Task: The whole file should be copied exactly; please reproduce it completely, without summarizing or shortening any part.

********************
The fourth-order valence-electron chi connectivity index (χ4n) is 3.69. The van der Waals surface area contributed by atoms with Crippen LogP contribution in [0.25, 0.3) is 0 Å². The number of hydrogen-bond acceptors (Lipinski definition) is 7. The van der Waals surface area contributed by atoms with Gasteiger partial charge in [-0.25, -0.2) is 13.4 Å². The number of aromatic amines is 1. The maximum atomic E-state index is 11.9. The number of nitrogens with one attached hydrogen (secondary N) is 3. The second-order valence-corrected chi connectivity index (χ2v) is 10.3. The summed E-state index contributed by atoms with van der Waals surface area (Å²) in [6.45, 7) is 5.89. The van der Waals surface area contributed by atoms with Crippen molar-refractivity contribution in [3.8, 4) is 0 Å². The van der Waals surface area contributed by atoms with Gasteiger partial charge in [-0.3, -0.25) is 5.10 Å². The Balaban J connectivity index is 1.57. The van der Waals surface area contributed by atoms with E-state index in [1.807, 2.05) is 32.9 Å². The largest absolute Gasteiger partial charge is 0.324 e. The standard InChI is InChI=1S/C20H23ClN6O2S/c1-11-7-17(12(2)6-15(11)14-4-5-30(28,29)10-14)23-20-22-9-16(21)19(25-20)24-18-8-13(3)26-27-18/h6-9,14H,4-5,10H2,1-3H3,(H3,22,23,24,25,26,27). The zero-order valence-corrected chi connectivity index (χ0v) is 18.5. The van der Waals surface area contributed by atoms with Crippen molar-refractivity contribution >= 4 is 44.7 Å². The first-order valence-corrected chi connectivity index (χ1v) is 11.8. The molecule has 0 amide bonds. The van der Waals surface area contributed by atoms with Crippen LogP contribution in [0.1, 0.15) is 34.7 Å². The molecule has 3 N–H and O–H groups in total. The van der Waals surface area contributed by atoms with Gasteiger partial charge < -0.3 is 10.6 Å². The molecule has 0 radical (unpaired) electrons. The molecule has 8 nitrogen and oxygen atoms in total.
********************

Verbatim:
The fourth-order valence-electron chi connectivity index (χ4n) is 3.69. The van der Waals surface area contributed by atoms with Crippen LogP contribution in [0.25, 0.3) is 0 Å². The number of hydrogen-bond acceptors (Lipinski definition) is 7. The van der Waals surface area contributed by atoms with Gasteiger partial charge in [-0.25, -0.2) is 13.4 Å². The number of aromatic amines is 1. The maximum atomic E-state index is 11.9. The number of nitrogens with one attached hydrogen (secondary N) is 3. The second-order valence-corrected chi connectivity index (χ2v) is 10.3. The summed E-state index contributed by atoms with van der Waals surface area (Å²) in [6.45, 7) is 5.89. The van der Waals surface area contributed by atoms with Crippen molar-refractivity contribution in [3.8, 4) is 0 Å². The van der Waals surface area contributed by atoms with Gasteiger partial charge in [-0.3, -0.25) is 5.10 Å². The Balaban J connectivity index is 1.57. The van der Waals surface area contributed by atoms with E-state index in [1.807, 2.05) is 32.9 Å². The largest absolute Gasteiger partial charge is 0.324 e. The standard InChI is InChI=1S/C20H23ClN6O2S/c1-11-7-17(12(2)6-15(11)14-4-5-30(28,29)10-14)23-20-22-9-16(21)19(25-20)24-18-8-13(3)26-27-18/h6-9,14H,4-5,10H2,1-3H3,(H3,22,23,24,25,26,27). The zero-order valence-corrected chi connectivity index (χ0v) is 18.5. The van der Waals surface area contributed by atoms with Crippen molar-refractivity contribution >= 4 is 44.7 Å². The first-order valence-corrected chi connectivity index (χ1v) is 11.8. The molecule has 0 amide bonds. The van der Waals surface area contributed by atoms with Crippen LogP contribution in [0.1, 0.15) is 34.7 Å². The molecule has 3 N–H and O–H groups in total. The van der Waals surface area contributed by atoms with Gasteiger partial charge < -0.3 is 10.6 Å². The molecule has 0 radical (unpaired) electrons. The molecule has 8 nitrogen and oxygen atoms in total.